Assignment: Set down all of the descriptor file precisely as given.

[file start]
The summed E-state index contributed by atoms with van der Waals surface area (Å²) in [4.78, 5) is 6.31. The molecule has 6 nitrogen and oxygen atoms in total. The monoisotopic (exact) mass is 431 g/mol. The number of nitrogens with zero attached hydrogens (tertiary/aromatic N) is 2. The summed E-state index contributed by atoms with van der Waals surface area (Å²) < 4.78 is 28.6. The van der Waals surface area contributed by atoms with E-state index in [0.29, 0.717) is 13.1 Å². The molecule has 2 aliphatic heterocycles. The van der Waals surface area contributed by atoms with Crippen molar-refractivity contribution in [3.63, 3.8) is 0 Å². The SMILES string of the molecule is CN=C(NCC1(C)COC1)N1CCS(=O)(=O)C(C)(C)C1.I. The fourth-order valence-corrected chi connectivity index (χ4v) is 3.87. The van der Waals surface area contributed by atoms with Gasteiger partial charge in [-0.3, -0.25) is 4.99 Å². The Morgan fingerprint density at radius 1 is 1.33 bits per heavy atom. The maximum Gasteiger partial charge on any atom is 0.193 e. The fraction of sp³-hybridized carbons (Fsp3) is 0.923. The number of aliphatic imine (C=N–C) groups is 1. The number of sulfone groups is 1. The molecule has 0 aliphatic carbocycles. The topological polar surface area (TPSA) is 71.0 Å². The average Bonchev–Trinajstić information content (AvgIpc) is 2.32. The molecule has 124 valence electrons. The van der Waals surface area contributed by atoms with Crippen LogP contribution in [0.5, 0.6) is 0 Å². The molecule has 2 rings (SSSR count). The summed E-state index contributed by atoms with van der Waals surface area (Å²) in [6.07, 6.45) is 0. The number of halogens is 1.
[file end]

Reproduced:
The summed E-state index contributed by atoms with van der Waals surface area (Å²) in [4.78, 5) is 6.31. The molecule has 6 nitrogen and oxygen atoms in total. The monoisotopic (exact) mass is 431 g/mol. The number of nitrogens with zero attached hydrogens (tertiary/aromatic N) is 2. The summed E-state index contributed by atoms with van der Waals surface area (Å²) < 4.78 is 28.6. The van der Waals surface area contributed by atoms with E-state index in [0.29, 0.717) is 13.1 Å². The molecule has 2 aliphatic heterocycles. The van der Waals surface area contributed by atoms with Crippen molar-refractivity contribution in [3.63, 3.8) is 0 Å². The SMILES string of the molecule is CN=C(NCC1(C)COC1)N1CCS(=O)(=O)C(C)(C)C1.I. The fourth-order valence-corrected chi connectivity index (χ4v) is 3.87. The van der Waals surface area contributed by atoms with Gasteiger partial charge in [-0.3, -0.25) is 4.99 Å². The Morgan fingerprint density at radius 1 is 1.33 bits per heavy atom. The maximum Gasteiger partial charge on any atom is 0.193 e. The fraction of sp³-hybridized carbons (Fsp3) is 0.923. The number of aliphatic imine (C=N–C) groups is 1. The number of sulfone groups is 1. The molecule has 0 aliphatic carbocycles. The topological polar surface area (TPSA) is 71.0 Å². The average Bonchev–Trinajstić information content (AvgIpc) is 2.32. The molecule has 124 valence electrons. The van der Waals surface area contributed by atoms with Crippen LogP contribution in [0.5, 0.6) is 0 Å². The molecule has 2 rings (SSSR count). The summed E-state index contributed by atoms with van der Waals surface area (Å²) in [6.07, 6.45) is 0. The number of halogens is 1.